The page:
House Armed Services Committee Chairman Mac Thornberry of Texas advocated for the budget caps on defense spending to be removed Monday.
Thornberry said with President Donald Trump now in the White House, there is an opportunity for Republicans to look at potential cuts to discretionary and mandatory spending, but protecting the country needs to be a priority.
“The rest of the story is, unlike previous years, you have Congress and an administration who are looking at the big budget picture–with the Obamacare changes, you’ve got Medicare, Medicaid, and the Obamacare entitlement all in play, you’ve got tax reform in play,” he told reporters. “So, there are some big moving pieces we have not had.”
Thornberry noted that the majority of the nation’s spending goes to entitlements, arguing while it’s important there may be other areas that are more pressing.
“Remember, two-thirds of the federal budget is entitlement spending, and I think the point that several people made was: you’ve got to pay attention to that, which I certainly don’t disagree with,” he told reporters Monday. “I would just say that we cannot wait to fix our airplanes until we get all our budget problems solved, and I believe there is a lot of agreement on that.”
According to the Texas Republican, Congress has been wrong in linking defense spending with other budgetary priorities in the past.
“One of the worst things that’s happened in recent years is some sort of argument that you cannot increase defense spending unless you give an equal amount of money to domestic spending,” Thornberry said. “That’s just wrong. If we are going to hold the military hostage to however much we can increase domestic spending, we will never be able to have the sort of safe, ready force that our men and women deserve.”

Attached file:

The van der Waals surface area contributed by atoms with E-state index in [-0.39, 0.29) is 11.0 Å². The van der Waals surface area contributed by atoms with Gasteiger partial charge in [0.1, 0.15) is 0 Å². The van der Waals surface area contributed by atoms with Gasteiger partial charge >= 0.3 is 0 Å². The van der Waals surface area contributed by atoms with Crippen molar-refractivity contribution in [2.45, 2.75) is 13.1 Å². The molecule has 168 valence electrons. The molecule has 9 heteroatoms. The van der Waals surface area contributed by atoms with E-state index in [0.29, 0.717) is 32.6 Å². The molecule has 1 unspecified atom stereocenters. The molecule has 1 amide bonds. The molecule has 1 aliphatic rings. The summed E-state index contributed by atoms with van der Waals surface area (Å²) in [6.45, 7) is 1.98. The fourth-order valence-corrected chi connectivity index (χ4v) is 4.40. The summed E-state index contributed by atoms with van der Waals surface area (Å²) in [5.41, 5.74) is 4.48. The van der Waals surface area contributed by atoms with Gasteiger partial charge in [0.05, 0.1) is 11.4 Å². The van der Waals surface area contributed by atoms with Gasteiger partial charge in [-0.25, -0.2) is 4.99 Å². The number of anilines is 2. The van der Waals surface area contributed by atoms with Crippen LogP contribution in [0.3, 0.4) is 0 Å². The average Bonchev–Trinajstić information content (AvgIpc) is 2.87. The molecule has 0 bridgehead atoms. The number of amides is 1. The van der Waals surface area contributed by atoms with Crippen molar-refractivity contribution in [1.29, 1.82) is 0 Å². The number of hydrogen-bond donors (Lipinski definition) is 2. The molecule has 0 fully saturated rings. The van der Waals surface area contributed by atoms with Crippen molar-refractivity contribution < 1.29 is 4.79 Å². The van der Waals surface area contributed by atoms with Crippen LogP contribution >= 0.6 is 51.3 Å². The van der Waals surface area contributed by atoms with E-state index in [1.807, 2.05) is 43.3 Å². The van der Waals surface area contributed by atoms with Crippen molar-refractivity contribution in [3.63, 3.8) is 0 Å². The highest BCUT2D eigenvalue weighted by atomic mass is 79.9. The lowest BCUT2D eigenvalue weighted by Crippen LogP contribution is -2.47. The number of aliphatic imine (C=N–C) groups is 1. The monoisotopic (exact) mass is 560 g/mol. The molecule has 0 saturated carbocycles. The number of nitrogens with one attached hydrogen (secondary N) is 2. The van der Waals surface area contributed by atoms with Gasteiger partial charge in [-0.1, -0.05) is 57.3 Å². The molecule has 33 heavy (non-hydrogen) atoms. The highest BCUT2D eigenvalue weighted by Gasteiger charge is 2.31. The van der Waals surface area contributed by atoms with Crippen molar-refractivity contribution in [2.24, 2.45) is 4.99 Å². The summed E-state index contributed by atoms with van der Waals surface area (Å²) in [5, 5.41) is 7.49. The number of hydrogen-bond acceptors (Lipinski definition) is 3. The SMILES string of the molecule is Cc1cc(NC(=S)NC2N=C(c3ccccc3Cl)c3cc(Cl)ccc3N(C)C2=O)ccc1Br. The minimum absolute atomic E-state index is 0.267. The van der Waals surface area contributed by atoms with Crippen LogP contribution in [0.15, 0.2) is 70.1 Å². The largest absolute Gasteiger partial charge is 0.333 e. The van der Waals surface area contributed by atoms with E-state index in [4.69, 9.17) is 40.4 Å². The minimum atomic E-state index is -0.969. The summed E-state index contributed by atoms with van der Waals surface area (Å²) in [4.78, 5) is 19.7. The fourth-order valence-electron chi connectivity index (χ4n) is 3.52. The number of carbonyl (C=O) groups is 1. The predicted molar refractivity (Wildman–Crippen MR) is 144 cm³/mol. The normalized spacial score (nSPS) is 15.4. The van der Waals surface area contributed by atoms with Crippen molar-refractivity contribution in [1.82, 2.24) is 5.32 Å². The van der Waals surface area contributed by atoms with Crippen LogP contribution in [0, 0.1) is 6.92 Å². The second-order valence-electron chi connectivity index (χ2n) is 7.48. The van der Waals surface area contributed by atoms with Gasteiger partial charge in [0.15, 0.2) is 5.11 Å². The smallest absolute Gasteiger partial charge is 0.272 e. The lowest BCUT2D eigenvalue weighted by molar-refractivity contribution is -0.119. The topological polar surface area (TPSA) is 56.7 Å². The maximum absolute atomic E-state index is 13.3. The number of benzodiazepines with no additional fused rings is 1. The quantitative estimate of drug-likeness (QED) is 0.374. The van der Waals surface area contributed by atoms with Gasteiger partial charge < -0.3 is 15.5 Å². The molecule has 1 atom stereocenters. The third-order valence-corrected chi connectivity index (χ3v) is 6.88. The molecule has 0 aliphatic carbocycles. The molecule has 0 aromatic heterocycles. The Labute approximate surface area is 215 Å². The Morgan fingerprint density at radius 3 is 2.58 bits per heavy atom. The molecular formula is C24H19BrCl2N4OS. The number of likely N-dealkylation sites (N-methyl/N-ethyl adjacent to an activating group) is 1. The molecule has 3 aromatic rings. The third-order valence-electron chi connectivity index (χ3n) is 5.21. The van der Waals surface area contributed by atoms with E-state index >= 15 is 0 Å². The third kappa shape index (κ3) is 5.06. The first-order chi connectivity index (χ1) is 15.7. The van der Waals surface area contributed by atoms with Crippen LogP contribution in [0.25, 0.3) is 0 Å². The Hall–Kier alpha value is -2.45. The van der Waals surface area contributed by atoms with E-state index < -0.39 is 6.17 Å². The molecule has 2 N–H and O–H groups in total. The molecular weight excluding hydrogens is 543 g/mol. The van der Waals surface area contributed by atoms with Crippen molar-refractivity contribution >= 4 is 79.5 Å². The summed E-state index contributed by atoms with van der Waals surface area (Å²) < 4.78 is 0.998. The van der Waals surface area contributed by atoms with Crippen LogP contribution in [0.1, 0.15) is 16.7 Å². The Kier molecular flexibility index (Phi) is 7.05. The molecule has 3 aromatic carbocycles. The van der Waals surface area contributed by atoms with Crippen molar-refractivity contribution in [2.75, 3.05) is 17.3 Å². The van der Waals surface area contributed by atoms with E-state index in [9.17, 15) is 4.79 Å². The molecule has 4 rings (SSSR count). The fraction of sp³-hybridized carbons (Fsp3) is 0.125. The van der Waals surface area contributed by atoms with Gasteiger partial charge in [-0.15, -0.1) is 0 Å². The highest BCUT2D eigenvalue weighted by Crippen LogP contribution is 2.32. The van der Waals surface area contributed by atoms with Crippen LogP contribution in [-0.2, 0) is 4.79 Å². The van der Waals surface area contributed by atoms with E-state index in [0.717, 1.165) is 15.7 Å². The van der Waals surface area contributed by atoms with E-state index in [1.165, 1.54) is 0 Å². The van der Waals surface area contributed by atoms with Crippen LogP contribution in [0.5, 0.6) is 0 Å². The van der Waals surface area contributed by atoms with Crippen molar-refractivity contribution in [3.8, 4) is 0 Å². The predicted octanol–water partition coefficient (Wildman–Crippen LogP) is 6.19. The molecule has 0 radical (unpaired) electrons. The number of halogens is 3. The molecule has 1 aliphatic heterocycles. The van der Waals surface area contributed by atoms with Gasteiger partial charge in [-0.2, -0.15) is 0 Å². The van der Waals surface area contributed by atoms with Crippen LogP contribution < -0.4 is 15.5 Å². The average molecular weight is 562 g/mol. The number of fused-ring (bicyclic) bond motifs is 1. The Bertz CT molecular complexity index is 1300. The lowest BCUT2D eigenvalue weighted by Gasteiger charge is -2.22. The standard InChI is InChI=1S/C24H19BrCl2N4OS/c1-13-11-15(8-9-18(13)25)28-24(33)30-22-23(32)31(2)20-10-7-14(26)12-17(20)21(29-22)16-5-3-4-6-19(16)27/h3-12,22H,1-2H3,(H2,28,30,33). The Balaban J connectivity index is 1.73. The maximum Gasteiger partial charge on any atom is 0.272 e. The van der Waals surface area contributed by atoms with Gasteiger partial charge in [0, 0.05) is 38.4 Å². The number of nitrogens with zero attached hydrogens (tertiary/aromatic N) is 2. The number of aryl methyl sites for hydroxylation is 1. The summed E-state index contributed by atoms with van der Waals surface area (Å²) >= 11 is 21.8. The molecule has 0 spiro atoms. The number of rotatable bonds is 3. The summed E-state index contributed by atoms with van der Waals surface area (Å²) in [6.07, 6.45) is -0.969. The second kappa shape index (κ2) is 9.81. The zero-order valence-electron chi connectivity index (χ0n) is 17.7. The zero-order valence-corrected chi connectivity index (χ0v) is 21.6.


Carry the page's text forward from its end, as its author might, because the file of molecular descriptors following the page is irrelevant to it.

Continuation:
Senate Armed Services Committee Chairman John McCain has also called for increasing military spending, having recently proposed a defense budget that surpassed the levels requested by former President Barack Obama. Thornberry said defense reform should be a top priority and the military needs to be well funded if the United States wants to remain a world power.
“I know some people have gotten used to thinking ‘oh, if you’re going to do a dollar here, you got to do a dollar there,’” he continued. “That has never happened before in our history and it is absolutely wrong morally and every other way to hold our military hostage with that sort of thing. I understand some senators usually argue with me, but it’s wrong.”
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